I handed in my final project/dissertation/ECP the other day and that felt as good a time as any to start a blog. I had been working on this story for EIGHT YEARS and the ECP in general for a year, then, all of a sudden, it’s gone. Finished. Caput. After I handed in the project, I went home and had a look at some different job adverts for teaching or editorial, and then I cried. A lot.
It’s hard to explain the feeling of emptiness you get when you hand in something you’ve worked so hard on for so long. My ECP only consisted of the first two chapters of my novel but I know I want to continue it and hopefully, one day it will be published. Chances are, however, even if I do manage to become a published author I’m probably going to have to have a ‘normal’ job for a while to help pay the bills. This is where I become stuck, I currently work in retail and my current job isn’t too bad, I like a lot of the people I work with, (and there aren’t many places that blare Disney music out loud before the store opens leading to staff creating their own musical!) but I don’t really want to work there for the long hall.
As a third year at University, I get asked a lot what my plans are for after graduation and it’s pretty tough seeing the look of judgment or disappointment when I say I haven’t a clue. I want to be a writer! That’s it, there isn’t really anything else to it. Except, there is… I keep thinking that maybe if I learn to be a teacher I will have whole summer holidays to write; if I become an editor, I can learn trade tricks and get to know what will make my novel interesting to a publisher. Yet I can’t help but shake the feeling of not being good enough for either of those careers.
I wish I had enough money to not need to work for a year, or even six months, I could just set up my desk and write. I could do my research without thinking about the other things I should be doing for my job or other assignments. I could use that time to finish my novel and send it out, hopefully attracting the attention of an agent or publisher who thinks my novel is good enough for an up-front payment. I don’t really care about the amount of money I make, as long as it’s enough to live. If I can make enough money to pay my rent, bills, and eat, then I’m happy. If I can’t, then I’m not.
Post-University Depression (PUD) is a term I came across a few hours after handing in my ECP. As a massive Google fan, I turned to the search bar after an hour or two of crying and typed in how I was feeling, I’ve handed in my final university project and I feel lost and empty, I then read an Independent article about ‘Graduate blues’. The article not only points out that students basically live in a three-year-party that is cancelled rather abruptly; but also touches on the feelings of shame or disheartenment over not walking away from a degree with a solid job in their field of choice.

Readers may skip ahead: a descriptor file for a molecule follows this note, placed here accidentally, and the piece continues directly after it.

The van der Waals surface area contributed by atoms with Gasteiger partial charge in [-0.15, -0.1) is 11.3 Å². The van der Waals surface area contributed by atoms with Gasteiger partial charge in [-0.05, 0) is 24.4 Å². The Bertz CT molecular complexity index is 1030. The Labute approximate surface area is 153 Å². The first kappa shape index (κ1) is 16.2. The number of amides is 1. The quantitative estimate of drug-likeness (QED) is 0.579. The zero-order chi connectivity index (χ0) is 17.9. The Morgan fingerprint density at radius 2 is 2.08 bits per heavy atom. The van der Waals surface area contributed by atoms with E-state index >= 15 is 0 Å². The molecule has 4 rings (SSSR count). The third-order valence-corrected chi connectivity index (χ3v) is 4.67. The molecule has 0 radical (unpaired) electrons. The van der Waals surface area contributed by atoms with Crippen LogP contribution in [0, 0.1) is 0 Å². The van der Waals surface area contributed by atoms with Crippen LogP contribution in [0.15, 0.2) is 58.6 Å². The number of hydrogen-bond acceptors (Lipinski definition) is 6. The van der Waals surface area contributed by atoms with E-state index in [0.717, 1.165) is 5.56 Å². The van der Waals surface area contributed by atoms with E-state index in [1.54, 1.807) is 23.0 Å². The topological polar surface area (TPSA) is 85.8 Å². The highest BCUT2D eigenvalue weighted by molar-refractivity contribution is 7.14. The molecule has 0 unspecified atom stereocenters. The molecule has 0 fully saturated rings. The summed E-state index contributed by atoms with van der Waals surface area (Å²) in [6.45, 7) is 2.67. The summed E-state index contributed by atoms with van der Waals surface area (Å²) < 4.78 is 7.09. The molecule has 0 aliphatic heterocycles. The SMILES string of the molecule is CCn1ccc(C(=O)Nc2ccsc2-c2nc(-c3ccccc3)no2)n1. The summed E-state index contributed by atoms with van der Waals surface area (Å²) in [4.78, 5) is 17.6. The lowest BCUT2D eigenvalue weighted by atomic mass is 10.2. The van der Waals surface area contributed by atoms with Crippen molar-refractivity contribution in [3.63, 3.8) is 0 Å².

I would have to agree with the article that there isn’t enough awareness about PUD. We hear of a mixture of success stories with students walking straight into their dream jobs, and we hear about a few students having to move back home as they can’t afford rent alone. We rarely talk about the feelings of those individual students and, as far as I’m aware, we never talk about those students in between. The ones who know what they want to do but for some reason or other cannot do what they want. The ones who may have a job and can afford to live on their own but feel like they have no other choice.
These may be ‘millennial-first-world-selfish’ problems, I can’t really deny that, but nevertheless, it is still a real problem. We need to ensure that all students have a decent support system around them and make sure they know it’s okay to not have the right job straight after uni. I can wish with all my heart that the government suddenly decides to give students money to live on for the first year after graduation, but chances are I’m going to have to stick with retail for a little while longer.
Luckily (?!), I still have six more assignments left during my time at uni (this may or may not be one of them!) so I didn’t really have the time to mope around and fret over ‘The Real World’. We can, however, hope that my ECP has really kicked me up the butt to finally finish a novel about the world I started dreaming of when I was 13. Hopefully, I will be able to show you all my nice shiny new series within a year or two!
For now though, this blog will have to do!